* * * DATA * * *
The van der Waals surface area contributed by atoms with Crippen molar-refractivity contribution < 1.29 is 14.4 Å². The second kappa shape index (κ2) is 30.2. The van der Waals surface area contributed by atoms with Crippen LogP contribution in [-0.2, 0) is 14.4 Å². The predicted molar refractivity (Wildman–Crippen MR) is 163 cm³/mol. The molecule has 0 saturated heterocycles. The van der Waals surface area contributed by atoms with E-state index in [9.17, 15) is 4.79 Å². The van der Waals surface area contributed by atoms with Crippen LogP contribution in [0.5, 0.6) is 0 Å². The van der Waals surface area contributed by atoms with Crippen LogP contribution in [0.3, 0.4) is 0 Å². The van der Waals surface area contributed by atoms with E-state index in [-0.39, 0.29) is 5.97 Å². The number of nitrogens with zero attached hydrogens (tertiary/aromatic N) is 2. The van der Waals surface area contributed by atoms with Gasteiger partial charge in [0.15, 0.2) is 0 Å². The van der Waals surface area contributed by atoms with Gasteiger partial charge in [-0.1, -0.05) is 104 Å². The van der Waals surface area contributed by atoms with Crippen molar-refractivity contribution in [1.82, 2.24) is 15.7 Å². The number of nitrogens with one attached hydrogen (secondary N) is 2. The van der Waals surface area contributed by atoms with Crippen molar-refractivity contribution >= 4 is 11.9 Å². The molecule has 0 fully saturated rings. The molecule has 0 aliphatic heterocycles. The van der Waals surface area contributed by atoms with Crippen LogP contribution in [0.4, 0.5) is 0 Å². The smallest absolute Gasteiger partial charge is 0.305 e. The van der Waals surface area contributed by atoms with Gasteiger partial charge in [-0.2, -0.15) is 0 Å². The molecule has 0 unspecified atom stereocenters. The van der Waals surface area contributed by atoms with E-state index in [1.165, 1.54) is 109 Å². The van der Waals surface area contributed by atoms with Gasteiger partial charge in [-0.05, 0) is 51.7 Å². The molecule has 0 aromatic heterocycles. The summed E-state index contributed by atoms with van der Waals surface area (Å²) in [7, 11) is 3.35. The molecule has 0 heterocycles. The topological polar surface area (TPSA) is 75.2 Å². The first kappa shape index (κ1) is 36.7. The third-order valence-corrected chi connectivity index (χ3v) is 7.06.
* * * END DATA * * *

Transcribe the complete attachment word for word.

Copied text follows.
The van der Waals surface area contributed by atoms with Crippen molar-refractivity contribution < 1.29 is 14.4 Å². The second kappa shape index (κ2) is 30.2. The van der Waals surface area contributed by atoms with Crippen LogP contribution in [-0.2, 0) is 14.4 Å². The predicted molar refractivity (Wildman–Crippen MR) is 163 cm³/mol. The molecule has 0 saturated heterocycles. The van der Waals surface area contributed by atoms with E-state index in [9.17, 15) is 4.79 Å². The van der Waals surface area contributed by atoms with Crippen LogP contribution in [0.5, 0.6) is 0 Å². The van der Waals surface area contributed by atoms with Crippen LogP contribution in [0.3, 0.4) is 0 Å². The van der Waals surface area contributed by atoms with E-state index in [-0.39, 0.29) is 5.97 Å². The number of nitrogens with zero attached hydrogens (tertiary/aromatic N) is 2. The van der Waals surface area contributed by atoms with Gasteiger partial charge in [0.15, 0.2) is 0 Å². The van der Waals surface area contributed by atoms with Gasteiger partial charge in [-0.1, -0.05) is 104 Å². The van der Waals surface area contributed by atoms with Crippen molar-refractivity contribution in [1.82, 2.24) is 15.7 Å². The number of nitrogens with one attached hydrogen (secondary N) is 2. The van der Waals surface area contributed by atoms with Crippen molar-refractivity contribution >= 4 is 11.9 Å². The molecule has 0 fully saturated rings. The molecule has 0 aliphatic heterocycles. The van der Waals surface area contributed by atoms with Crippen LogP contribution in [0.4, 0.5) is 0 Å². The smallest absolute Gasteiger partial charge is 0.305 e. The van der Waals surface area contributed by atoms with Gasteiger partial charge in [-0.2, -0.15) is 0 Å². The molecule has 0 unspecified atom stereocenters. The van der Waals surface area contributed by atoms with E-state index in [1.165, 1.54) is 109 Å². The van der Waals surface area contributed by atoms with Gasteiger partial charge in [-0.05, 0) is 51.7 Å². The molecule has 0 aromatic heterocycles. The summed E-state index contributed by atoms with van der Waals surface area (Å²) in [7, 11) is 3.35. The molecule has 0 heterocycles. The topological polar surface area (TPSA) is 75.2 Å². The first kappa shape index (κ1) is 36.7. The third-order valence-corrected chi connectivity index (χ3v) is 7.06.